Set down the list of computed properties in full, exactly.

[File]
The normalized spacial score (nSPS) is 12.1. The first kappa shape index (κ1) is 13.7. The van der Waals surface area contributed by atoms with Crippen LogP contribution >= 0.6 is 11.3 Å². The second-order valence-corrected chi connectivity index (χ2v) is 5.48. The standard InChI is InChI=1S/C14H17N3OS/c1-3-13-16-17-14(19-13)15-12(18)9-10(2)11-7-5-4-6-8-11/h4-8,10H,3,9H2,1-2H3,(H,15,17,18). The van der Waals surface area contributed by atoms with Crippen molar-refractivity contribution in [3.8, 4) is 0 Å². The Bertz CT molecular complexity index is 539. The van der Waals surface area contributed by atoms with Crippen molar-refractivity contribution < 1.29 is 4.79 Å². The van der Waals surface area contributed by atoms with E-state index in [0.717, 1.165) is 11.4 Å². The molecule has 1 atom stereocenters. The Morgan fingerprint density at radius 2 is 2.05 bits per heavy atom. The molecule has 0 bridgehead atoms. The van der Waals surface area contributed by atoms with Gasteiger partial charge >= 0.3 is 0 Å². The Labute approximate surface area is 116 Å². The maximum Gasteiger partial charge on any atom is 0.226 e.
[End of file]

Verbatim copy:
The normalized spacial score (nSPS) is 12.1. The first kappa shape index (κ1) is 13.7. The van der Waals surface area contributed by atoms with Crippen LogP contribution >= 0.6 is 11.3 Å². The second-order valence-corrected chi connectivity index (χ2v) is 5.48. The standard InChI is InChI=1S/C14H17N3OS/c1-3-13-16-17-14(19-13)15-12(18)9-10(2)11-7-5-4-6-8-11/h4-8,10H,3,9H2,1-2H3,(H,15,17,18). The van der Waals surface area contributed by atoms with Crippen molar-refractivity contribution in [3.8, 4) is 0 Å². The Bertz CT molecular complexity index is 539. The van der Waals surface area contributed by atoms with Crippen molar-refractivity contribution < 1.29 is 4.79 Å². The van der Waals surface area contributed by atoms with E-state index in [0.717, 1.165) is 11.4 Å². The molecule has 1 atom stereocenters. The Morgan fingerprint density at radius 2 is 2.05 bits per heavy atom. The molecule has 0 bridgehead atoms. The van der Waals surface area contributed by atoms with Gasteiger partial charge >= 0.3 is 0 Å². The Labute approximate surface area is 116 Å². The maximum Gasteiger partial charge on any atom is 0.226 e.